In his memoirs President Eisenhower described the carnage. “When we flew into Russia, in 1945, I did not see a house standing between the western borders of the country and the area around Moscow. Through this overrun region, Marshall Zhukov told me, so many numbers of women, children and old men had been killed that the Russian Government would never be able to estimate the total.”
As American and Russian troops battled towards Germany together after June 1944, they finally reached each other April 25, 1945 on the Elbe River near Torgau in Germany. This marked a huge step towards ending the war. With the Americans advancing from the West and the Soviets from the East, their meet-up signaled doom for the Reich. The “handshake of Torgau” between American soldier William Robertson and Soviet soldier Alexander Silvashenko is one of the most historic photos of the war. American and Soviet soldiers were overjoyed. They embraced and renewed joint efforts to finish off the Third Reich once and for all.
A rare joint statement by President Trump and President Putin was issued by the White House on April 25, the occasion of the American and Soviet troop meeting on the Elbe River. It read in part: “The ‘spirit of the Elbe’ is an example of how our countries can put aside differences, build trust and cooperate in pursuit of a greater cause. As we work today to confront the most important challenges of the 21st century, we pay tribute to the valor and courage of all those who fought together to defeat fascism. Their heroic feats will never be forgotten.”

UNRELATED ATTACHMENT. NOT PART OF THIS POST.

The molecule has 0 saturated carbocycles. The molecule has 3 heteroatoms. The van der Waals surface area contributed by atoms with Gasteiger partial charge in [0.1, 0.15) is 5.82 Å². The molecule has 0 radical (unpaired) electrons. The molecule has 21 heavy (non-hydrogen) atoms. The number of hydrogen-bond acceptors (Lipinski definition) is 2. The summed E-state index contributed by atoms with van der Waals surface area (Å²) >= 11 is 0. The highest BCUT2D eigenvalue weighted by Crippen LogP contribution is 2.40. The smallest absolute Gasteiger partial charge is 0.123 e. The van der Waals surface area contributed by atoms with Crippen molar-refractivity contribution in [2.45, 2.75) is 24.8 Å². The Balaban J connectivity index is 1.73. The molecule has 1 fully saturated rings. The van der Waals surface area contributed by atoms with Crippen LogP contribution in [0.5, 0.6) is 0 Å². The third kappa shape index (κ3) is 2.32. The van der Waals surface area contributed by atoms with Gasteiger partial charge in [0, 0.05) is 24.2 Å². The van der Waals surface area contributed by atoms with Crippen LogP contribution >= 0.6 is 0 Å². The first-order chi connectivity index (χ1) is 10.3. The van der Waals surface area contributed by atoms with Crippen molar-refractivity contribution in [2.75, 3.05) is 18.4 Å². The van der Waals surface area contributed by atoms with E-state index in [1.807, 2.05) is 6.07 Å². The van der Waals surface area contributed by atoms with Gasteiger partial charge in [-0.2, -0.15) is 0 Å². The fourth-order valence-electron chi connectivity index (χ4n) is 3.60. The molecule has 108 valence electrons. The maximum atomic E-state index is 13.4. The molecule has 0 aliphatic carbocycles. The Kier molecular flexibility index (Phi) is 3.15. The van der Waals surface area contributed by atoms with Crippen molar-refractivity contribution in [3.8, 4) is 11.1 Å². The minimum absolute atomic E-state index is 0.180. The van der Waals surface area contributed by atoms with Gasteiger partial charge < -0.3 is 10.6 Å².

As we express gratitude for all who suffered and died in World War 2, and as we thank surviving veterans and their families, and all of those no longer here, we are reminded that Americans and Russians need to work together in a complex world to ensure peace and security. We need to agree to find common ground and focus on areas of cooperation and mutual benefit. Washington would be well advised to facilitate President Trump’s instincts towards normalizing U.S.-Russian bilateral relations.
And we might take heed of the advice of British Field Marshall Bernard L. Montgomery, among the most decorated military leaders of World War 2, and the most prominent and successful of all British commanders. Speaking to the British House of Lords in 1962 he said: “Rule 1, on page 1 of the book of war, is: ‘Do not march on Moscow.’ Various people have tried it, Napoleon and Hitler, and it is no good. . . . I do not know whether your Lordships will know Rule 2 of war. It is: ‘Do not go fighting with your land armies in China.’ “
Dr. Deborah A. Palmieri has lived and worked mostly in Colorado since 1959. She has written several books on Russia pertaining to business and economics. She holds a doctorate from Columbia University. She is Colorado’s first Honorary Consul of Russia and has held the post since 2007.